Hu: And education is a great role that agents play. They help travelers know Hawaii's not just one thing, it's a lot of different things.
Weissmann: I think about four or five years ago I asked whether any of you were seeing any impact from the China market. And I think you, Harris, said that you saw that as having a very long runway.
Chan: That's what I said, yeah.
Weissmann: Has it taken off yet, or is it still on that long runway?
Chan: I have been telling the Hawaii Tourism Authority and even the governor that China is a big market but it's going to be a long runway because, number one, sun and surf is not what the Chinese are looking for. Nor the quality of life, or the quality of air we have. For that, we'll have to wait for the next generation, who are educated overseas. Those are the ones that will be eventually coming our way. It's going to be a long runway, but once it takes off, the potential is big.
Richards: We're seeing record numbers of Chinese coming to California, in Los Angeles and San Francisco. It's partly the good shopping.
Ho: Shopping, yeah.
Chan: They like shopping. They like the casinos. They like the Chinese food. When they travel to Italy, to Spain, they're still looking for a Chinese restaurant. I worked in China for five years, I know them, what their preferences are, and that's why I keep telling the state, "Don't invest too much money in China right now. They're not ready for us and we're not ready for them."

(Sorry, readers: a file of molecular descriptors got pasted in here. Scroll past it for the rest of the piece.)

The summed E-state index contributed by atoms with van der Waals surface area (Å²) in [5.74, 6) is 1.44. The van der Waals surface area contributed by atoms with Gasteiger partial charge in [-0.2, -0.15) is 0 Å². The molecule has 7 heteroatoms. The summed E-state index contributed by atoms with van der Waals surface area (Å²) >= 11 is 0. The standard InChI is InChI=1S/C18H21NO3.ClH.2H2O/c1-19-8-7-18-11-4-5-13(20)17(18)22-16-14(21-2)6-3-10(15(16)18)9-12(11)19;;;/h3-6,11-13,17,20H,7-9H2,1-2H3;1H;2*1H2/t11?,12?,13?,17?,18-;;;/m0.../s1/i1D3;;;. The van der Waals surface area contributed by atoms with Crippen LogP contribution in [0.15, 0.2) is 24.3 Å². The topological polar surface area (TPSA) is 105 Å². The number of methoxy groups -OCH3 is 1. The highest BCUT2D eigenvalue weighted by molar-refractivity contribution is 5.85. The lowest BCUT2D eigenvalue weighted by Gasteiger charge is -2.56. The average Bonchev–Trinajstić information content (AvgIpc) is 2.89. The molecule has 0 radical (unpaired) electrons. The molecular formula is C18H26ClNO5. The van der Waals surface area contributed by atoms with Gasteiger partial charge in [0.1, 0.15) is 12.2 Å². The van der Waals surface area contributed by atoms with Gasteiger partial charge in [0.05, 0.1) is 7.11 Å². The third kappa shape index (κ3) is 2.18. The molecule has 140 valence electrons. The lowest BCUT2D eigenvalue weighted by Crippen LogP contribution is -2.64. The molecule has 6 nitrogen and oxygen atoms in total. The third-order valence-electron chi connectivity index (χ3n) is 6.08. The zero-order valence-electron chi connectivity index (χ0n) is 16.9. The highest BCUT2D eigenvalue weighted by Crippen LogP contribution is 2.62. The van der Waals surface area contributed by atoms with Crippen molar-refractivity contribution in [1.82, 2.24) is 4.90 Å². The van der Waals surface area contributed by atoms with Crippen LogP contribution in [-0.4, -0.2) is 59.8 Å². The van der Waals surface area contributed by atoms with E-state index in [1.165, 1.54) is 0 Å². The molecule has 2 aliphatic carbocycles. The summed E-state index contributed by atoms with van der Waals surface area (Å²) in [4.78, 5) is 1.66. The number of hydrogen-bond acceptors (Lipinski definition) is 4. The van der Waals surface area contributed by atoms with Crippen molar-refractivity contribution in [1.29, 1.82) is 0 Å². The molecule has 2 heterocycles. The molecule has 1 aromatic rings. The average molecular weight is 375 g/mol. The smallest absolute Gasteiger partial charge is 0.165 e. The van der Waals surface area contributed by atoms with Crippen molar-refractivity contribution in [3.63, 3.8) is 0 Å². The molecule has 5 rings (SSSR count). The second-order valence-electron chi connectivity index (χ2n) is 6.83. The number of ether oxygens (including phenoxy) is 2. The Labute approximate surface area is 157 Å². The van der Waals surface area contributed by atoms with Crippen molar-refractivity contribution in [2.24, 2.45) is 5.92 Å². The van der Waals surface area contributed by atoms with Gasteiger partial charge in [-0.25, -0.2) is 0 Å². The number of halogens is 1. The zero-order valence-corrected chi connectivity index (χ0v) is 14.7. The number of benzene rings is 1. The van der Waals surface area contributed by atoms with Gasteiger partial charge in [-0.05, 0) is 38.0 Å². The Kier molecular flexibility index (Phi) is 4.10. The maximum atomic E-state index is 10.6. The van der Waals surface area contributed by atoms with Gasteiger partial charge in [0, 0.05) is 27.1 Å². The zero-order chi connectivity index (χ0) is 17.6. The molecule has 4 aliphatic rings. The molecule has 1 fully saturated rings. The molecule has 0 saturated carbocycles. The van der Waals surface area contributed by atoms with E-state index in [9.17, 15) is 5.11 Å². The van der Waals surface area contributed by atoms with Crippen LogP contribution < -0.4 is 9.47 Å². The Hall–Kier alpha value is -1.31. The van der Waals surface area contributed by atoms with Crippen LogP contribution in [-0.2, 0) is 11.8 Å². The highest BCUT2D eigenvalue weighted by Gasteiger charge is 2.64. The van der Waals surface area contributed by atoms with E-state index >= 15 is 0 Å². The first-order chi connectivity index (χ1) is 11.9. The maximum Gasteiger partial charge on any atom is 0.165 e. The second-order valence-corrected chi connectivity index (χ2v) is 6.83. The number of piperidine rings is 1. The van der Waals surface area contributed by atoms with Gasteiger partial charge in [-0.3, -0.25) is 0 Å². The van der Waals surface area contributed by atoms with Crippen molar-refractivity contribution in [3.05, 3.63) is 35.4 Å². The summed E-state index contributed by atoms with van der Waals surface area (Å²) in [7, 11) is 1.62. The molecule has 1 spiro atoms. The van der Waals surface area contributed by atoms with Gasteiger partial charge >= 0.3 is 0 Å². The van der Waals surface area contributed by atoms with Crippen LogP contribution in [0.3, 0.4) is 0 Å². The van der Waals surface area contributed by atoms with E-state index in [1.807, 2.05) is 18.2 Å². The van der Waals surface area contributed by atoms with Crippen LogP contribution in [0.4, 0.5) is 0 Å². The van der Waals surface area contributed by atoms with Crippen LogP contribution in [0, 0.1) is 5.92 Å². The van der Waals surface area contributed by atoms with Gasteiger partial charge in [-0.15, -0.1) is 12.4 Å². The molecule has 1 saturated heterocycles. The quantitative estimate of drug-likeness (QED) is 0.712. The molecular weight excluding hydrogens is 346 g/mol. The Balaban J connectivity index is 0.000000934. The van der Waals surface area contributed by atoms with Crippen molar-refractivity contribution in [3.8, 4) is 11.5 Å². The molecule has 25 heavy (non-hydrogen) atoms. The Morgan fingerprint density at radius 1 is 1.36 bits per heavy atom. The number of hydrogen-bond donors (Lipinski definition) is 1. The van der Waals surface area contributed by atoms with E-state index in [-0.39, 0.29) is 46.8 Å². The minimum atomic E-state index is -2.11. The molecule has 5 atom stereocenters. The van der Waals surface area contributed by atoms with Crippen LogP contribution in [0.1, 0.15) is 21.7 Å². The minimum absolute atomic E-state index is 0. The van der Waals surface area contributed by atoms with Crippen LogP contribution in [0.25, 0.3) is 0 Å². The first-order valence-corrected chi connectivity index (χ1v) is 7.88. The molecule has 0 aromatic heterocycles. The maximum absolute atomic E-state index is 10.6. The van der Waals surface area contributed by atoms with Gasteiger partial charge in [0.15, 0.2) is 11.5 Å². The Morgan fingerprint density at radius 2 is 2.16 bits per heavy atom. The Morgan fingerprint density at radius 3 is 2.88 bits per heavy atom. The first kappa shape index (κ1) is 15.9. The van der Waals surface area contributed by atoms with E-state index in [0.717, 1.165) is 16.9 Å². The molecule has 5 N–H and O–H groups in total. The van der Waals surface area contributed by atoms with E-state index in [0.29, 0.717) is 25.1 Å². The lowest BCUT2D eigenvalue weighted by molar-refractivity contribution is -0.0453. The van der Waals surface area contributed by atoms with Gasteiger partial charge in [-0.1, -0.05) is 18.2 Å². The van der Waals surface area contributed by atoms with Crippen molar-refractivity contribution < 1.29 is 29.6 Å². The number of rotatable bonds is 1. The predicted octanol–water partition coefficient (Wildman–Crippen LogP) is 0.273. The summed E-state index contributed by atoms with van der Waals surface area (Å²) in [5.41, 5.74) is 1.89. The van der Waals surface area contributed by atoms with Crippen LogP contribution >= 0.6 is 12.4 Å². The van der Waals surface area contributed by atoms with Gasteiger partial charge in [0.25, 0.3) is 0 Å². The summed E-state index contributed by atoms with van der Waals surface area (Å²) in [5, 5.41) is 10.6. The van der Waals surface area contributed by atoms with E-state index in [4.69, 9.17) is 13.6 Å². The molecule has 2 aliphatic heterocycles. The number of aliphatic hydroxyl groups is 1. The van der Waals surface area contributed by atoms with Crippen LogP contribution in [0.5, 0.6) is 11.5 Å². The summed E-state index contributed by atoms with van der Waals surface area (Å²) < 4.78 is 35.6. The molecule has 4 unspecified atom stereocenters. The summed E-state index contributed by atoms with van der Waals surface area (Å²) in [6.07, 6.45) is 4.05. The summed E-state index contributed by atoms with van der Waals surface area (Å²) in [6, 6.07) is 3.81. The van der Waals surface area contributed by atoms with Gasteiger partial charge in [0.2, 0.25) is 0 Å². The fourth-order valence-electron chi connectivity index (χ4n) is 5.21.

Dee: Diversity of the market is a big advantage for Hawaii. Korea, Japan, the U.S., Canada, Australia, New Zealand. We don't really have seasonality so much anymore because we have a ton of different reasons for people to come here year-round. Part of the strategy that works is, you know, high visitor satisfaction on the first visit, they you'll come back and visit another part of Hawaii. We see that happening.
Richards: Our data suggests about 65% to 67% of the total market today is U.S. And as the airlift goes up, we expect that number to go over 70%.
Churchill: I'm bullish on Korea. South Korea has been phenomenal. I mean, they're country collectors. They like to go to different destinations, different countries and then go home and tell everyone where they were. It's all about status
And they're flying to neighbor islands. The Japanese market is still slow to go to neighbor islands. They're still weak on Kauai.
Gibson: [Koreans] send groups, too. You're right. It's really growing well.
Ingram: One of the things with Korea that is a contrast to China and has contributed to some of the growth that Elizabeth talked about is that access to Hawaii and to the United States is easier. We've had visa waiver for Korea since 2012. That was when we launched our first flights to Korea. Making our destination easier to access is a key contributor to our ability to succeed there.
Chan: The Koreans are taking over the Japanese in our hotels on Maui as a percentage of the market segment. A lot of young Koreans can speak English, and they'll rent a car and explore the island, and they love it. And the best thing is they drive on the right side of the road.
Snisky: It's the little things in life.